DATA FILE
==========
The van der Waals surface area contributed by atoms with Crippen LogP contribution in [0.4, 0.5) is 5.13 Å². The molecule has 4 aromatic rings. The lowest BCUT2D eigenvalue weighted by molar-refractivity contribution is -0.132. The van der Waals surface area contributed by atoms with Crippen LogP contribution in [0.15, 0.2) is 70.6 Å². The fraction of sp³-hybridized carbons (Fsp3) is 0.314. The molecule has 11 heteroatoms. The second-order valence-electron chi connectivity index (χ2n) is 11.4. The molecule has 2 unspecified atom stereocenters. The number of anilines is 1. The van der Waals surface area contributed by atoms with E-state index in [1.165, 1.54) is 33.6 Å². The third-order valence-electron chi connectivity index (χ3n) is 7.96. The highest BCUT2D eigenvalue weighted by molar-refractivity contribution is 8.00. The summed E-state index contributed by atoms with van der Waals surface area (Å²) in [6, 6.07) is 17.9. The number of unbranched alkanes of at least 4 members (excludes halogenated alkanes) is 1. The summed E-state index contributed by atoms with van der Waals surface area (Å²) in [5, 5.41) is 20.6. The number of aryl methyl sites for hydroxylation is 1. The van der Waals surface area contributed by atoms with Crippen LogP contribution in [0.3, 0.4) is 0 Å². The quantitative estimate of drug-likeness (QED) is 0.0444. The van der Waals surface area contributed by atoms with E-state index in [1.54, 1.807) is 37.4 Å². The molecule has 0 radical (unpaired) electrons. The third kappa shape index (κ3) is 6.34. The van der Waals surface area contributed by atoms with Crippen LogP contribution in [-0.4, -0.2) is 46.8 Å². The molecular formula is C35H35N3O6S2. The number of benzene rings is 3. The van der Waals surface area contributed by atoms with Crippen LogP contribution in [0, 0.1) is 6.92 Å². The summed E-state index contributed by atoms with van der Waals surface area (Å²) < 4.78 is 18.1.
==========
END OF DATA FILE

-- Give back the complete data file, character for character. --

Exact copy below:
The van der Waals surface area contributed by atoms with Crippen LogP contribution in [0.4, 0.5) is 5.13 Å². The molecule has 4 aromatic rings. The lowest BCUT2D eigenvalue weighted by molar-refractivity contribution is -0.132. The van der Waals surface area contributed by atoms with Crippen LogP contribution in [0.15, 0.2) is 70.6 Å². The fraction of sp³-hybridized carbons (Fsp3) is 0.314. The molecule has 11 heteroatoms. The second-order valence-electron chi connectivity index (χ2n) is 11.4. The molecule has 2 unspecified atom stereocenters. The number of anilines is 1. The van der Waals surface area contributed by atoms with E-state index in [1.165, 1.54) is 33.6 Å². The third-order valence-electron chi connectivity index (χ3n) is 7.96. The highest BCUT2D eigenvalue weighted by molar-refractivity contribution is 8.00. The summed E-state index contributed by atoms with van der Waals surface area (Å²) in [6, 6.07) is 17.9. The number of unbranched alkanes of at least 4 members (excludes halogenated alkanes) is 1. The summed E-state index contributed by atoms with van der Waals surface area (Å²) in [5, 5.41) is 20.6. The number of aryl methyl sites for hydroxylation is 1. The van der Waals surface area contributed by atoms with Crippen LogP contribution in [0.3, 0.4) is 0 Å². The quantitative estimate of drug-likeness (QED) is 0.0444. The van der Waals surface area contributed by atoms with E-state index in [1.54, 1.807) is 37.4 Å². The molecule has 0 radical (unpaired) electrons. The third kappa shape index (κ3) is 6.34. The van der Waals surface area contributed by atoms with Crippen LogP contribution in [-0.4, -0.2) is 46.8 Å². The molecular formula is C35H35N3O6S2. The number of benzene rings is 3. The van der Waals surface area contributed by atoms with Crippen LogP contribution in [0, 0.1) is 6.92 Å². The summed E-state index contributed by atoms with van der Waals surface area (Å²) < 4.78 is 18.1.